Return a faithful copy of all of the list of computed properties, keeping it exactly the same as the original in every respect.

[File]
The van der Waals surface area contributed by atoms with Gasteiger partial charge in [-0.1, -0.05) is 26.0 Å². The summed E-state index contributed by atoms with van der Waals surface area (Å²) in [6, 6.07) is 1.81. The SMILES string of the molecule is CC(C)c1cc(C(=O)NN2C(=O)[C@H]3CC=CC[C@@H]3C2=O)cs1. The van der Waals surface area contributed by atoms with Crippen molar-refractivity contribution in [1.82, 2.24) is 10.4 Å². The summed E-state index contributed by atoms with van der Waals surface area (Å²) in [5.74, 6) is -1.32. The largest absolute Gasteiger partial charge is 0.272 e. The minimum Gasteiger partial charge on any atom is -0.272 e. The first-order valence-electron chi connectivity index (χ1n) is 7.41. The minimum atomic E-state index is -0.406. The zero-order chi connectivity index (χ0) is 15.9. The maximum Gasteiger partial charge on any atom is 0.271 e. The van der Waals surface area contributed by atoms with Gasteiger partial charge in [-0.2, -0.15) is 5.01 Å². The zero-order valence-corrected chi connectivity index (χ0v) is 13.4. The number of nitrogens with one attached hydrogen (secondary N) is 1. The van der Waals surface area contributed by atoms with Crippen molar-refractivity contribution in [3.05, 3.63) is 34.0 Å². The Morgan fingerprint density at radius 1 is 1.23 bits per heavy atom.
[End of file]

The van der Waals surface area contributed by atoms with Gasteiger partial charge in [-0.1, -0.05) is 26.0 Å². The summed E-state index contributed by atoms with van der Waals surface area (Å²) in [6, 6.07) is 1.81. The SMILES string of the molecule is CC(C)c1cc(C(=O)NN2C(=O)[C@H]3CC=CC[C@@H]3C2=O)cs1. The van der Waals surface area contributed by atoms with Crippen molar-refractivity contribution in [1.82, 2.24) is 10.4 Å². The summed E-state index contributed by atoms with van der Waals surface area (Å²) in [5.74, 6) is -1.32. The largest absolute Gasteiger partial charge is 0.272 e. The minimum Gasteiger partial charge on any atom is -0.272 e. The first-order valence-electron chi connectivity index (χ1n) is 7.41. The minimum atomic E-state index is -0.406. The zero-order chi connectivity index (χ0) is 15.9. The maximum Gasteiger partial charge on any atom is 0.271 e. The van der Waals surface area contributed by atoms with Gasteiger partial charge in [-0.2, -0.15) is 5.01 Å². The zero-order valence-corrected chi connectivity index (χ0v) is 13.4. The number of nitrogens with one attached hydrogen (secondary N) is 1. The van der Waals surface area contributed by atoms with Crippen molar-refractivity contribution in [3.05, 3.63) is 34.0 Å². The Morgan fingerprint density at radius 1 is 1.23 bits per heavy atom.